As always, please read with a gemara in front of you.
Note the Rambam on the mishnah, describing a military precursor of the hockey stick in his explanation of קלגסין.
Why is reciting Shema morning and evening considered to be such a crucial merit on behalf of the Jewish people? It might be the declaration of faith, but it also might be the passage of gemara in Menachot 99b which views the morning and evening Shema-recitation as fulfillment of the mitzvah of studying Torah in the morning and evening, a merit which supports Heaven and Earth themselves (אם לא בריתי יומם ולילה חקות שמים וארץ לא שמתי).
Note that according to the gemara's order of the wartime border-speech and battle-speech, the Torah's presentation of the two speeches is backward.
As was noted by an attendee here at the Daf in Allentown, the connection between Arpah and the Plishtim is odd; Arpah was, after all, a Moabitess (א:ד - ויקחו להם נשים מואביות), and she is described by Naami as returning home (א:טו אל עמה)!
Note the debate between Rashash and Maharshal, related to Rashi ומאי שנא ילדה בילדה.
The gemara here says that participants in an illicit marriage are liable only once they live together sexually. This matches the Sefer Chasidim (שפג), in his comment that the idea of Bashert – that marriages are predestined – isn't really about marriage but rather is a predestination that a certain man and woman will be together sexually.
The gemara's suggested order for developing one's life is (1st) House, then (2nd) Finding a livelihood, and then (3rd) Getting married. This fits the order of the pesukim in the Torah, in the section on war (Devarim 20).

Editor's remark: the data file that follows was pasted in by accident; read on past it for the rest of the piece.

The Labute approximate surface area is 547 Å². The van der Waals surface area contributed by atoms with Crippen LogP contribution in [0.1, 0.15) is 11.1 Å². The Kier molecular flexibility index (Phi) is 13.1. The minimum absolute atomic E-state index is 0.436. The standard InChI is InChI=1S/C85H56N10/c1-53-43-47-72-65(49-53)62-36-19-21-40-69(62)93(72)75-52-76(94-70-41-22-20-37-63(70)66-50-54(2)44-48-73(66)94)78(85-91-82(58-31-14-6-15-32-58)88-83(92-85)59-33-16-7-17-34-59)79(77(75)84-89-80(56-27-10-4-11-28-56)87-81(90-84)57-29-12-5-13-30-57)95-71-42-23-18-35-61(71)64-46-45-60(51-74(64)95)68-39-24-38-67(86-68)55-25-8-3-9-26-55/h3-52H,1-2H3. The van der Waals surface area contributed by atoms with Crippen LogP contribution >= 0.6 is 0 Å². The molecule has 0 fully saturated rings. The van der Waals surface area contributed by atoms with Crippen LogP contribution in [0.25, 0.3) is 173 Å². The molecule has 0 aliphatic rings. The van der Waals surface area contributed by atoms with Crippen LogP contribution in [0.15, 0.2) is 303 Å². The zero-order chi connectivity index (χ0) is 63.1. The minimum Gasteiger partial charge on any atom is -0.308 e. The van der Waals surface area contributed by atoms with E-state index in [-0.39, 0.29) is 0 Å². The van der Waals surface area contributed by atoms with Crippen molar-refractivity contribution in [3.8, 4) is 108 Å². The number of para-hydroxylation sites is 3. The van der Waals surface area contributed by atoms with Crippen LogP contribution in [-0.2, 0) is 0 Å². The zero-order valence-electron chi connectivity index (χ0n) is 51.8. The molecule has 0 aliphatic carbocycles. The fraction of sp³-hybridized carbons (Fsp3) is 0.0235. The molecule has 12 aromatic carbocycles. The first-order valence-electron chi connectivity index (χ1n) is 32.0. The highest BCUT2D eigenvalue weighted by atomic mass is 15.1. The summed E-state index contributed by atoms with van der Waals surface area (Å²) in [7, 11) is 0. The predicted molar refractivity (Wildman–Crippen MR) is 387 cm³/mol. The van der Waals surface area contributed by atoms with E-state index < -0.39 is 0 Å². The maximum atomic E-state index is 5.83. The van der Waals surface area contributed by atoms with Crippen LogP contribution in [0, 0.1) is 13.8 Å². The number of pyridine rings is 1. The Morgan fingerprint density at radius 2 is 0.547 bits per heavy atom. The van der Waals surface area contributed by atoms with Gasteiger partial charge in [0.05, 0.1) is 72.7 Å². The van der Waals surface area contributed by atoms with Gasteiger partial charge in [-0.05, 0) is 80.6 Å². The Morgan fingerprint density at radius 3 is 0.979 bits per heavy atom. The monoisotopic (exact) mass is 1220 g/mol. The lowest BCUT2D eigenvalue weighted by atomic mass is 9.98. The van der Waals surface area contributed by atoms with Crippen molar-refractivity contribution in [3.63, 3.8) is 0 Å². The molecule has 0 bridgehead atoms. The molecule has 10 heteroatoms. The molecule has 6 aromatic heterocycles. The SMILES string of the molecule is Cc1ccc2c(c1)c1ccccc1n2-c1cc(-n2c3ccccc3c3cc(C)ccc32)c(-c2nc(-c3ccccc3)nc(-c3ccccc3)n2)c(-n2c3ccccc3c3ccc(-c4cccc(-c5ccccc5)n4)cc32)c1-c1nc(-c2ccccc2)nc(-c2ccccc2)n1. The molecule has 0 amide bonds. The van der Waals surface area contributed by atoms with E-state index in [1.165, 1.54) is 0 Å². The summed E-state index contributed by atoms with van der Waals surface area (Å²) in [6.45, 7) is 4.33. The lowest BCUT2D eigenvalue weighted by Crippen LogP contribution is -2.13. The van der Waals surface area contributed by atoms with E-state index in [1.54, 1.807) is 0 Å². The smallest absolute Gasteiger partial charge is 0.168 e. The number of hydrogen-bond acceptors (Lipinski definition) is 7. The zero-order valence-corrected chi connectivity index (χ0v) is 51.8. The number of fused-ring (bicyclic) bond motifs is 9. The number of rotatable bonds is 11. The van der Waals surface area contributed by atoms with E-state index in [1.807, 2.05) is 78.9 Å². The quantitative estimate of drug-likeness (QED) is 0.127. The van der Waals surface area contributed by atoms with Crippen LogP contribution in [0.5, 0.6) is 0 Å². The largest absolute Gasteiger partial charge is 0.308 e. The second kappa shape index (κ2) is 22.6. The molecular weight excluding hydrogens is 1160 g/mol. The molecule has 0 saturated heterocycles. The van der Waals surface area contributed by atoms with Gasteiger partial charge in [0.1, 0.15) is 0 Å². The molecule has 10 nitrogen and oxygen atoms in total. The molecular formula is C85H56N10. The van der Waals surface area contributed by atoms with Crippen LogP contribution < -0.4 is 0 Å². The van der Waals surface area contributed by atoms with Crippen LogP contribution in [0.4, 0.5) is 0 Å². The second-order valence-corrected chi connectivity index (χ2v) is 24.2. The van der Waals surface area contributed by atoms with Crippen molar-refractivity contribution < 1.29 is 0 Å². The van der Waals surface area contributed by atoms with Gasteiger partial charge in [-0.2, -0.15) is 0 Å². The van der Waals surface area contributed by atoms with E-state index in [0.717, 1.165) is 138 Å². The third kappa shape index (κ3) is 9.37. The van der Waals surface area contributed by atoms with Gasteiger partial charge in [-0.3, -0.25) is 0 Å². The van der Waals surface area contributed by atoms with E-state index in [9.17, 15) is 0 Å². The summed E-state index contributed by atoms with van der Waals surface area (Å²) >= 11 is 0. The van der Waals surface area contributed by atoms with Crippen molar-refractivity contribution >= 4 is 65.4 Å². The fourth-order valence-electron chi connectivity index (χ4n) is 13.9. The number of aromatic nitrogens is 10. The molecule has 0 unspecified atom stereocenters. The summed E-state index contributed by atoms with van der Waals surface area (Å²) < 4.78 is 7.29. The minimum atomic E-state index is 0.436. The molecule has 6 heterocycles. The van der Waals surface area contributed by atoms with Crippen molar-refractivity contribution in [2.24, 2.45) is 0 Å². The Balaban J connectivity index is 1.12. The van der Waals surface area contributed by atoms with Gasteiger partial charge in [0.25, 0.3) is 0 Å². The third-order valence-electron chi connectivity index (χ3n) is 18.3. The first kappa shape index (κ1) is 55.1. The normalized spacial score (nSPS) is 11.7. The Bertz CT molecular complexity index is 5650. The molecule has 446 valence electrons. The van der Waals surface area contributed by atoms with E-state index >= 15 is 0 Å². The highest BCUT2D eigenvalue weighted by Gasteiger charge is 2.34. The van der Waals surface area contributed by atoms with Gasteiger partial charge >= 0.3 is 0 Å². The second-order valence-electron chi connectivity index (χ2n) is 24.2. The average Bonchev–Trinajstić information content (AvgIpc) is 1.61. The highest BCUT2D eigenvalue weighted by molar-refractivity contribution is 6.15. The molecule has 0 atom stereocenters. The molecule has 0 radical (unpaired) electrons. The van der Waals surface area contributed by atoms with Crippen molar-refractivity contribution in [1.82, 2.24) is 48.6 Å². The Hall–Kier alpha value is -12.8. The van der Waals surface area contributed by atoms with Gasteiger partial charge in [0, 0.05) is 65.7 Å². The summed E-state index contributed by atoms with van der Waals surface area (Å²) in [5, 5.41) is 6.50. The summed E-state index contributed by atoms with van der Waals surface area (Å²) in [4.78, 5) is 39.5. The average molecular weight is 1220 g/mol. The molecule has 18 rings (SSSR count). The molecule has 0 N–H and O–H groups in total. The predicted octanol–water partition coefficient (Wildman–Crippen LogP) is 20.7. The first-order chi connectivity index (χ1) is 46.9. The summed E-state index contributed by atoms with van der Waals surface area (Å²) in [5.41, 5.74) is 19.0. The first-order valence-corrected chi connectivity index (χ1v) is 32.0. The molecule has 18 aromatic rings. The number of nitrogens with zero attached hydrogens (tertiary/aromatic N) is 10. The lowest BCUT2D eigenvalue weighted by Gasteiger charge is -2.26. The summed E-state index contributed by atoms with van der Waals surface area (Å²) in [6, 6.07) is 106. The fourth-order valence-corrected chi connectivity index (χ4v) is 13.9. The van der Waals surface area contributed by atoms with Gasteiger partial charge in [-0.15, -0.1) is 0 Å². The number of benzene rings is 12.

On the other hand, the Rambam (Mishneh Torah Hilchot Deiot 5:11) presents the order as (1) Livelihood, then (2) House, and then (3) Getting married, following the order of the Tochacha-curses in Devarim 24.
The Kesef Mishnah explains that the first two can be in either order; the point is to do them before marrying.
The Maaseh Rokeiach offers another approach: The Torah's example of a livelihood is in harvesting a vineyard, for which one must wait through 4 harvests before first being permitted to eat the grapes. Therefore, one starts with the vineyard/livelihood, then gets the house, and then is able to enjoy the fruits of the vineyard/livelihood – all before getting married.
Note that the gemara mentions a bride going to war, and the Rambam cites this as law (Mishneh Torah Hilchot Melachim 7:4) – since when do we have female soldiers recommended in the gemara?
The Tiferet Yisrael (on our mishnah) and the Radvaz (on the Rambam) both suggest that this refers to providing support in preparing the roads and supplying the army.
The gemara’s example of a violation of a rabbinic law is that of speaking between donning the arm and head tefillin. Among other answers, some suggest this is because the soldier must combine his strength and his Torah wisdom – and he cannot have any interruption between them.